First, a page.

Registry Lock is a service offered by a domain name registry that consists of several “ServerProhibited” statuses to protect the subject domain from unauthorized transfer, updates and deletion. But what does that really mean?
To understand how registry lock works and why it is an extremely valuable addition to the domain name security we need to understand how domain name registration and management works:
Typically, the registrant (any physical or legal person who registers a domain name) opens an account with the registrar (a legal entity that offers domain name registration services), searches for an available domain name and registers it by paying the fee determined by the registrar. When the registrant decides to launch a website on the domain they need to provide the registry (a legal entity that operates and manages the database of all domain names registered under a certain domain extension, such as .ME) with Domain Name System (DNS) name servers (for instance mns03.domain.me and mns04.domain.me) via the registrar. This is how the domain resolves to the website.
Now, imagine that hackers get an access to the account the registrant uses to manage the domain name. What can they do?
They can transfer out, or even worse, delete the domain of a multi-billion dollar corporation making their online identity disappear in a second. Or, they can redirect a domain of an e-commerce platform to a website of their choice or simply to a page where they show off and they take credit for the hack. Or, in one of the worst-case scenarios, trick the users of the service/product that runs the compromised domain into believing that it is still legitimate and start obtaining sensitive information. If only there was a way to prevent this?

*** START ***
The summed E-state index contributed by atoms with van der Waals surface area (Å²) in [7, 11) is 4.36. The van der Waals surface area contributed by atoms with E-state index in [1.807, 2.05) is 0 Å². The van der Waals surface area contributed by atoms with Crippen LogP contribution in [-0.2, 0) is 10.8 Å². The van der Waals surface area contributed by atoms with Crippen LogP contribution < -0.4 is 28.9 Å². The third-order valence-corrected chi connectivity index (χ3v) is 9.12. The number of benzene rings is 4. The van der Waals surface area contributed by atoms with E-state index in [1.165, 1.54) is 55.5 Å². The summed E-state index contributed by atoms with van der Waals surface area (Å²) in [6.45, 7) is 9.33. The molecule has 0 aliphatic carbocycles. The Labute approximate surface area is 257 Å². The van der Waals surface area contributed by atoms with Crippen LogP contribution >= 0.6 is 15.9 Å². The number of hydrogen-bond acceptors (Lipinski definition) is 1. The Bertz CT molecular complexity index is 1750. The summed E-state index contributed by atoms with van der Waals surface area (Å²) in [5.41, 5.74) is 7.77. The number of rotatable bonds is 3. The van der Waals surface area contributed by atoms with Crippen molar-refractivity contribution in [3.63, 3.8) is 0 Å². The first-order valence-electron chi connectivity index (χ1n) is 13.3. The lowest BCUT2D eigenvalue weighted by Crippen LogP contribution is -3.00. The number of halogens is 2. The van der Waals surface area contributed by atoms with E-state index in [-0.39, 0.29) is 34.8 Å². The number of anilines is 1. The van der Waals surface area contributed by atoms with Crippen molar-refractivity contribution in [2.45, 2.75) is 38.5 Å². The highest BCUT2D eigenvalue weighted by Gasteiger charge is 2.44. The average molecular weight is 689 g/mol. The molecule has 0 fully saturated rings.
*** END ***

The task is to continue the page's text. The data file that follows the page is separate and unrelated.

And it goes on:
Enter Registry Lock – a security feature that prevents unauthorized updates, transfers and deletions of the domain name. In addition to “ClientProhibited” statuses that are set by the registrar, the domain with the activated Registry Lock has “ServerProhibited” statuses set by the registry. This means that updates to the domain can be made only after the registry, the highest authority for a respective domain extension, has been notified about the requested change by both parties the (registrant and the registrar) via secure communication channels. All the statuses are displayed in